Headline (also known as Luff): The topmost edge of your mainsail that goes up against the mast when furled.
Headway (also known as Forward Motion): The forward motion given to your boat via its sails’ wind power; also sometimes refers to how fast you are moving through water without any propulsion devices like an engine being involved (e.g., “The boat made good headway into shore”). This can be measured using speedometers on boats equipped with them, but this doesn’t always work well so it’s usually just a general impression based on how much effort was required from crew members controlling sails during certain conditions like weather patterns and wind speeds at different altitudes above sea level where no instruments exist yet anyway—so if someone says “I want more headway!” don’t automatically assume they’re referring directly towards their own personal physical body weight since sometimes people get confused about what “weight” means exactly…it could mean something else entirely! You may need more time when interpreting what others mean by words which have multiple meanings depending upon context usage contexts.”
- I am a sailboat.
- I am a boat.
- I am a ship.
- I am a vessel.
- I am a seagoing vessel
Jib: A triangular sail attached to a boom that hangs in front of the mast
Jibe: To tack a boat from one side to the other
Jibstay: A wire rope or chain running from the top of the jib’s forestay, down through pulleys and back up again; used for adjusting how much tension is on it. Also called a “headstay.”
Jibsheet: Equipment used for controlling when your jib is released from its stay (the line going from the top of your jib to its point on deck), i.e., sheeting in and sheeting out (see below). It controls how much wind gets into your sails. You pull it when you want more force and let go if things start getting too tight or dangerous; most boats have two sheets—one for each side of their boat—and these sheets are usually made with polyester line material instead of canvas material like most other ropes used on board ship because they’re lighter weight yet equally durable when properly installed correctly onto ships’ masts columns bases frames spars beams etcetera points where needed there’s always some type o pressure applied against them especially when sailing fast across open waters at high speeds during bad weather conditions near heavy winds gusts rain clouds thunderstorms lightning bolts/flashes too close too fast without proper safety precautions taken beforehand which can lead us towards another word related topic concerning safety procedures during times such as this one . . . . . . .”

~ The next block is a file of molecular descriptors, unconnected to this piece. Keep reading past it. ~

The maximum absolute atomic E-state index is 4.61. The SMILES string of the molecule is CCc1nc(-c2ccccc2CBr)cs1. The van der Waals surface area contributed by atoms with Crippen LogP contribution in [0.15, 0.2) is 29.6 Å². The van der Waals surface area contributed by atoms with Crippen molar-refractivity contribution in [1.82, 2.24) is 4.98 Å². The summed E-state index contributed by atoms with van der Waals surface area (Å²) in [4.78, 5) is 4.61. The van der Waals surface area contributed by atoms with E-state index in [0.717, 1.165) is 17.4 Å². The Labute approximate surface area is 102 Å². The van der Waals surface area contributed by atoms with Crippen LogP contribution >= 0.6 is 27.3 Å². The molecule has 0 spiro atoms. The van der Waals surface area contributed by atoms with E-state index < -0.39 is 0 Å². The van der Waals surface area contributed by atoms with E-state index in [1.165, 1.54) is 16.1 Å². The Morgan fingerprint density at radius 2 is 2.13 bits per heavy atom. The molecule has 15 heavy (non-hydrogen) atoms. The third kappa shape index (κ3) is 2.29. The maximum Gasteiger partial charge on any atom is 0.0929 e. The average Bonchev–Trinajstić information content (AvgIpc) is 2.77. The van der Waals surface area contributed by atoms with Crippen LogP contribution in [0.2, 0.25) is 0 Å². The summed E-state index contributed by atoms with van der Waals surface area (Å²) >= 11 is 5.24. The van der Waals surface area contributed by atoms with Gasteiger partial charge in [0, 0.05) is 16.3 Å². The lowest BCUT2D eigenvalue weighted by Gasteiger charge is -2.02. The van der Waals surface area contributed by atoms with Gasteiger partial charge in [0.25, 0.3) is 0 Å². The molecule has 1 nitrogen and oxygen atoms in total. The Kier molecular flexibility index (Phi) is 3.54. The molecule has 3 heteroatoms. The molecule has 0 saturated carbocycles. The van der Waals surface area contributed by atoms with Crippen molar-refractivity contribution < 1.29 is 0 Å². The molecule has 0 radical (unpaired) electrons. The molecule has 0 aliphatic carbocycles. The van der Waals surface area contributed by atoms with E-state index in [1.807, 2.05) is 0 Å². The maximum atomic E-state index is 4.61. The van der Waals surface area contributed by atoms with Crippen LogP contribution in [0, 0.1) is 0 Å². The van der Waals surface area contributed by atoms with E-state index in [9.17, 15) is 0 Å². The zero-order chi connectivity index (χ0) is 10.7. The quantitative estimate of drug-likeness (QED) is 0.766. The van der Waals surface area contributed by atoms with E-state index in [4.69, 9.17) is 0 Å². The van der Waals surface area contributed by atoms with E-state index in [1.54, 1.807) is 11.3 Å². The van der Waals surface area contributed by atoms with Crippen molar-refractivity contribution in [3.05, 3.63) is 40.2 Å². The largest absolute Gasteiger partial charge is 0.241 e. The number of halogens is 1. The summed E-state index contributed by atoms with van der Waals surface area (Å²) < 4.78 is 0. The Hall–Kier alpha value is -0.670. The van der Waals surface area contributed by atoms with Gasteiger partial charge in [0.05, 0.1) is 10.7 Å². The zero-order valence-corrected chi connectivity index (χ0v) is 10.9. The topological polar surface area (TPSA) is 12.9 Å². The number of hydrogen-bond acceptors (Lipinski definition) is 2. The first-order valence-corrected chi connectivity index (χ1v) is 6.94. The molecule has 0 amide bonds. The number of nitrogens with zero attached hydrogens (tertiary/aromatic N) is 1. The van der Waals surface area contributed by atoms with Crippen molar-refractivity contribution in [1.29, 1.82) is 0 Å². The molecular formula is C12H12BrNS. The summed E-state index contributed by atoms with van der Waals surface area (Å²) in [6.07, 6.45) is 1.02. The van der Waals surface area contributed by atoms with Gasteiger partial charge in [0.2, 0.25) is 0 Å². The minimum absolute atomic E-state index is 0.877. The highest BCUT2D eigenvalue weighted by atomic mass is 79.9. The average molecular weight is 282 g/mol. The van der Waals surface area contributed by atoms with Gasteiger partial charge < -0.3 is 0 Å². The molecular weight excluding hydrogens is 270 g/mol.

Knots and nautical miles per hour
Knots are used to measure speed in a boat. A knot is equal to 1 nautical mile per hour, so if you’re going at 5 knots, you’ll cover 5 miles every hour.
- Lazy Jacks. These are lines that pull in the sail, usually to a position lower than the boom so that it doesn’t catch in the wind when you’re sailing downwind.
- Leach Line. A line that ties the leech of your sail to an eye on the mast or boom.
- Leech (noun). The trailing edge of a boat’s sail, which is attached to an eye on a stay and then passed through blocks aloft and cleated at its upper end below decks when not being used as an outhaul during tacking or gybing; also called “luff”.
- Leech Line Pin (or Leachline Pin). A pin placed into one end of each leechline stave to keep them from falling off their moorings when not in use for keeping sails furled.
- Leechline Terminal (or Leachline Terminals). Two eyes connected by webbing which forms part of a block-and-tackle system used for raising sails on boats with slanted yards like schooners and ketches; also called “foretopmast” because it sits above topmast just forward enough not interfere with any shrouds running from foremast back toward centerboard box but still able to reach over deck railing without obstructing anyone walking along railings–as long as they stay slightly away from centerline axis line where yard will be passing over them while raising/lowering sail!
Mainsail: The sail at the very front of the boat. It’s called a mainsail because it’s used to help you move forward, or “main” a boat.
Main sheet: The rope that controls tension in your main sail and helps you steer your boat.
Mainstay: A rope that holds up the mast from underneath it and helps keep it strong and straight. The mainstay is what people were talking about when we mentioned staying in line with our parents or friends!
Main halyard: A halyard is an adjustable rope used to raise or lower sails on boats (and other objects), so this is another word for main halyard!
Man overboard!: If someone falls off their boat while they’re sailing, this is what everyone yells out to let other sailors know there’s been an emergency! In case someone falls overboard, every sailor should be prepared with safety gear like lifejackets—and if one has fallen into water too deep for them to swim back up on their own, someone should throw something buoyant toward them so they can grab onto it until help arrives or swims over themselves if possible without getting into trouble themselves (this kind of thing requires training).
A nautical mile is a unit of length used in navigation, equal to one minute of arc at the latitude of the location being sailed. For example, at the equator (latitude 0), a nautical mile is equivalent to 6,076 feet; whereas on the coast of California (latitude 32°06′38″N) a nautical mile would be only 5,814 feet.
- Outhaul: This is the line that pulls down on the boom and keeps it from pulling up.